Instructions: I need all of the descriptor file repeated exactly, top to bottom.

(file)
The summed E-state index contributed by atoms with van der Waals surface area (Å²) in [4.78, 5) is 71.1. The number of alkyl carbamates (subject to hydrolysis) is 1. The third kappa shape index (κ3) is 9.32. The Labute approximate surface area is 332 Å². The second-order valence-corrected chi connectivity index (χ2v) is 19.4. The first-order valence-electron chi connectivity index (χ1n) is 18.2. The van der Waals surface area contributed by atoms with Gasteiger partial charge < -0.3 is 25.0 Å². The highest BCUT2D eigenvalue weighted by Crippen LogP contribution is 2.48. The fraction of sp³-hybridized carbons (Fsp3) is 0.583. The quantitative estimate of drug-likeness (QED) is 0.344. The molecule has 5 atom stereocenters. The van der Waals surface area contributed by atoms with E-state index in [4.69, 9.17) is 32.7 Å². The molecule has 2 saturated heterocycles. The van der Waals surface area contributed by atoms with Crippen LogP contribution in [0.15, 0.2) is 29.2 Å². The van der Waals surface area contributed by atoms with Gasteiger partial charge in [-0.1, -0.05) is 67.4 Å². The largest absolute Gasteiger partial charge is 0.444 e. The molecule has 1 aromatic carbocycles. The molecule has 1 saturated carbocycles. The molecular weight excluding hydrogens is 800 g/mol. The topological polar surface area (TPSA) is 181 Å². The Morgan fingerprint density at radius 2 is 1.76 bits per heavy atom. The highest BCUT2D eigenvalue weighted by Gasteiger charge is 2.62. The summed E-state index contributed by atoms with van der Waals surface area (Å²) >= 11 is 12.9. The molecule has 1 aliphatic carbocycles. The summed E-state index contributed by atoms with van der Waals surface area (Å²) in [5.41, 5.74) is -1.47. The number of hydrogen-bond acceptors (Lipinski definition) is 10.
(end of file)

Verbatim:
The summed E-state index contributed by atoms with van der Waals surface area (Å²) in [4.78, 5) is 71.1. The number of alkyl carbamates (subject to hydrolysis) is 1. The third kappa shape index (κ3) is 9.32. The Labute approximate surface area is 332 Å². The second-order valence-corrected chi connectivity index (χ2v) is 19.4. The first-order valence-electron chi connectivity index (χ1n) is 18.2. The van der Waals surface area contributed by atoms with Gasteiger partial charge < -0.3 is 25.0 Å². The highest BCUT2D eigenvalue weighted by Crippen LogP contribution is 2.48. The fraction of sp³-hybridized carbons (Fsp3) is 0.583. The quantitative estimate of drug-likeness (QED) is 0.344. The molecule has 5 atom stereocenters. The van der Waals surface area contributed by atoms with E-state index in [4.69, 9.17) is 32.7 Å². The molecule has 2 saturated heterocycles. The van der Waals surface area contributed by atoms with Crippen LogP contribution in [0.15, 0.2) is 29.2 Å². The van der Waals surface area contributed by atoms with Gasteiger partial charge in [-0.1, -0.05) is 67.4 Å². The largest absolute Gasteiger partial charge is 0.444 e. The molecule has 1 aromatic carbocycles. The molecule has 1 saturated carbocycles. The molecular weight excluding hydrogens is 800 g/mol. The topological polar surface area (TPSA) is 181 Å². The Morgan fingerprint density at radius 2 is 1.76 bits per heavy atom. The highest BCUT2D eigenvalue weighted by Gasteiger charge is 2.62. The summed E-state index contributed by atoms with van der Waals surface area (Å²) >= 11 is 12.9. The molecule has 1 aliphatic carbocycles. The summed E-state index contributed by atoms with van der Waals surface area (Å²) in [5.41, 5.74) is -1.47. The number of hydrogen-bond acceptors (Lipinski definition) is 10.